A Few Key Takeaways from an Epic Journey in the Bay Area
In early January, twenty-five HBS RCs and ECs led by Professor Joe Lassiter set out to discover the mysteries of green tech in the bay area, and ended up finding the meaning of life, the path to true happiness, and, most importantly, each other.
Well…not really. Back in reality, we visited green tech companies and VC firms, and spent the entire week exploring how MBAs fit into the field ambiguously named “Green Tech.” Of course, the answer is-it depends. It depends on your background, the type of company you are looking to join, how much you are willing to risk, and a host of other factors stemming from the fact that green tech is a relatively new field with technology and regulatory risk. It is a fragmented field in which certain sectors are dominated by techies who do not necessarily see value in an MBA education. At the end of the week, we distilled what we had learned into a few questions to ponder as we continued our career search.
1. Can I “go long” green tech without shorting myself?
No: Placing a bet on green tech is like gambling. It is difficult to see what technology will come out as the front-runner in the next decade, and whether or not skill sets will be transferable among technologies is questionable. You may spend years of your life working on something, and, in return, receive no relevant industry experience.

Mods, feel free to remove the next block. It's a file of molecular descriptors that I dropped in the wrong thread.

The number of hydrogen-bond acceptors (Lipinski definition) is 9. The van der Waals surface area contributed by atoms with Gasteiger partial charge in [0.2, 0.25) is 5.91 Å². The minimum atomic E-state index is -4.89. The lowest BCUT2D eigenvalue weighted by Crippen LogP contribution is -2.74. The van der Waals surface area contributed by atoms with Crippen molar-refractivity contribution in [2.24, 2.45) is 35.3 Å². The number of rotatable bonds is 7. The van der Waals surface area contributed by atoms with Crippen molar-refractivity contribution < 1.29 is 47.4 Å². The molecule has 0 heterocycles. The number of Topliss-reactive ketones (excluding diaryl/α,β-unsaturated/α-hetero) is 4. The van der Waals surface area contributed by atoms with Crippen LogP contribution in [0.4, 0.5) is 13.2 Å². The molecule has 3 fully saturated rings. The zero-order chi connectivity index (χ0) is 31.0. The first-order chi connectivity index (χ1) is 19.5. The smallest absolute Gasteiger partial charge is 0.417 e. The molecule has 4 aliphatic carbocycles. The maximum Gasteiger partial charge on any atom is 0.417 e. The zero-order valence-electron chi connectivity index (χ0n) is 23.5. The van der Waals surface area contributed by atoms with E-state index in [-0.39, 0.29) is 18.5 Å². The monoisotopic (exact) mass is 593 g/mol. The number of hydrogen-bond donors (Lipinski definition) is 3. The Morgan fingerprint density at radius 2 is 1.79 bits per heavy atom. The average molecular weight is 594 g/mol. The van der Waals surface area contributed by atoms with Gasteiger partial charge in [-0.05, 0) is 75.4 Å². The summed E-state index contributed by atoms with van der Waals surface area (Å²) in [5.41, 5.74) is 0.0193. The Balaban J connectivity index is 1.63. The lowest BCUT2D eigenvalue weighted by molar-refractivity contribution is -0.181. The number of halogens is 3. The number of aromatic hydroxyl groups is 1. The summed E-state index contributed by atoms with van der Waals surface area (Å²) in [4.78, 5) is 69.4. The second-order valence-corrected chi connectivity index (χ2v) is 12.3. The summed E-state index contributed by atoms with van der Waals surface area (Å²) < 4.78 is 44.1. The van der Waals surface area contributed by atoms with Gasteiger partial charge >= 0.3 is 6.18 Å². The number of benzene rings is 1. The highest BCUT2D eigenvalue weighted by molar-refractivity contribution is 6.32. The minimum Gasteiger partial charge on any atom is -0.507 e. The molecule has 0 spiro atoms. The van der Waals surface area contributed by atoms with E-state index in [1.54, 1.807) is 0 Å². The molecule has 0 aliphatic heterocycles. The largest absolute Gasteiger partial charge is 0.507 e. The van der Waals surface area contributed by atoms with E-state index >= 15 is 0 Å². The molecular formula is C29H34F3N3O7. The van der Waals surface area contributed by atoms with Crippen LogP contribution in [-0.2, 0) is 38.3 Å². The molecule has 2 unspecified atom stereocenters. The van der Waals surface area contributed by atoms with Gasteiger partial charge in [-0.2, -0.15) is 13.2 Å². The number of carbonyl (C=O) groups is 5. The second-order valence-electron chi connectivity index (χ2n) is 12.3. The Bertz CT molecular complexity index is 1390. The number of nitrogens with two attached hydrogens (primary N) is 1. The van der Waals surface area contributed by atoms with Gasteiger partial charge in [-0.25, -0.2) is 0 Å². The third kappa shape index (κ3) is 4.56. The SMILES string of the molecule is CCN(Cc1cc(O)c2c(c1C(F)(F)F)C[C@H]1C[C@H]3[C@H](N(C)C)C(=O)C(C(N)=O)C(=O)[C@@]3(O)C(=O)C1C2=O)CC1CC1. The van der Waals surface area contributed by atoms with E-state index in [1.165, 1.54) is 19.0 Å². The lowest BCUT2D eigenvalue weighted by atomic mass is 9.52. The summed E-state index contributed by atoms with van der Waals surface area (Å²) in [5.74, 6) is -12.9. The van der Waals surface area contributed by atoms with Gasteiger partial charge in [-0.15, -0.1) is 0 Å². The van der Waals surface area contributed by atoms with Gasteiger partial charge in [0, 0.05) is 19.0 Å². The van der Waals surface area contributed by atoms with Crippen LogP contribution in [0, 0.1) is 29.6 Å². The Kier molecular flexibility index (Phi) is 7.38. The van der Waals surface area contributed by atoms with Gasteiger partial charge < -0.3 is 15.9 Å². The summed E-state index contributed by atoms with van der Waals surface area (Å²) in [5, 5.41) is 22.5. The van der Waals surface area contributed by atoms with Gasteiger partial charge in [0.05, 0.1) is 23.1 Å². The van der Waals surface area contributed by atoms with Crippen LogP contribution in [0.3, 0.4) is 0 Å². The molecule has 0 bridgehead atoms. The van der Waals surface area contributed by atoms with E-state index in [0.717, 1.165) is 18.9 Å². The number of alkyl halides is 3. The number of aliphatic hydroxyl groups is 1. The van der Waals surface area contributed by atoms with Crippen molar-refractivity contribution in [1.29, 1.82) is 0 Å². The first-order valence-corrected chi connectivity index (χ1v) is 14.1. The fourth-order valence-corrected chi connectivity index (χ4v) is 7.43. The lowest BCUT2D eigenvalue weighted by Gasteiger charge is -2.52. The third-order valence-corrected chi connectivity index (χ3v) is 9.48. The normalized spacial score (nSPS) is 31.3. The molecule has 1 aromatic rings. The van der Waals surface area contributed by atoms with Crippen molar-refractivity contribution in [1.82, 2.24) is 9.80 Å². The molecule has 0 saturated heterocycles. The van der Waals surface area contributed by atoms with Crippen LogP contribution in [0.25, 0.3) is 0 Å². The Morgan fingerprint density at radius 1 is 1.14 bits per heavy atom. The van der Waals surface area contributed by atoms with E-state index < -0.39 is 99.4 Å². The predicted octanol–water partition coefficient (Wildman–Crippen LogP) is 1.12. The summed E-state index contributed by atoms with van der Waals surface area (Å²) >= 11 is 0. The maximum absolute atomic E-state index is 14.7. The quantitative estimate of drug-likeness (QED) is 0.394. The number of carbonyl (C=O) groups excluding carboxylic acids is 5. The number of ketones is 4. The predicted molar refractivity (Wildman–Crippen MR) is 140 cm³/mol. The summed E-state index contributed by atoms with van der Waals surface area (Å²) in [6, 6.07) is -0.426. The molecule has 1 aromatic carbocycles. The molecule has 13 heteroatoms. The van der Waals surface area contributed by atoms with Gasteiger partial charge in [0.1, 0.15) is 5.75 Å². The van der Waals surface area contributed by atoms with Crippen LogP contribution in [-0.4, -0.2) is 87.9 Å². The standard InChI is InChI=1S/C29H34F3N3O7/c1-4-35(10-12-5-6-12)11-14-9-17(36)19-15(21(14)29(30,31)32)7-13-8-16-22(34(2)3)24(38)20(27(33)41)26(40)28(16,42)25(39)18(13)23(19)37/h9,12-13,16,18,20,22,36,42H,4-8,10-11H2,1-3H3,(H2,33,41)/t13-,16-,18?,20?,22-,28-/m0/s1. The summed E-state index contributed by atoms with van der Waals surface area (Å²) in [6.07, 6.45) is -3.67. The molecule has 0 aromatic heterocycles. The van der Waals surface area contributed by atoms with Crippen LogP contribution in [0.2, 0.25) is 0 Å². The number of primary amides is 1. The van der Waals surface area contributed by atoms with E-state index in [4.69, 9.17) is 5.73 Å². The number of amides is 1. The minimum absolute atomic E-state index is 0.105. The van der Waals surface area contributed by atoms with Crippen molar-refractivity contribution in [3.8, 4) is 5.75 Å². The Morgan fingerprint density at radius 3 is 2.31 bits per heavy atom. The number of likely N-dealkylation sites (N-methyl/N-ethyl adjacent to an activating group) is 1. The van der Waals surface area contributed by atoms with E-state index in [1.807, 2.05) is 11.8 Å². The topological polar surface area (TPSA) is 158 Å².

Yes: Sales and management experience is transferrable. In order to gain that experience, positioning yourself with the right people to teach you those skills rather than with the right technology is a more effective strategy. Also, you always have an HBS degree to fall back on if everything goes wrong.
2. What can an MBA contribute to a green tech company?
It depends on the type of company. For early-stage tech companies, this will likely entail performing the responsibilities that the scientists do not want to do, such as meeting with potential investors, performing market research, reading legal documents, and, of course, buying coffee. For green tech companies with a project financing focus, an MBA can position himself or herself at the core of the business.
3. Should I work for a Venture Capital firm?
No! This advice is courtesy of every partner at A-grade VC firms that we met. If you are interested in VC in the future, get some real managerial operating experience, potentially at a portfolio company of a particular VC firm-then join a VC firm. Unless of course you enjoy carrying luggage, ordering coffee, and having no real prospects for advancement.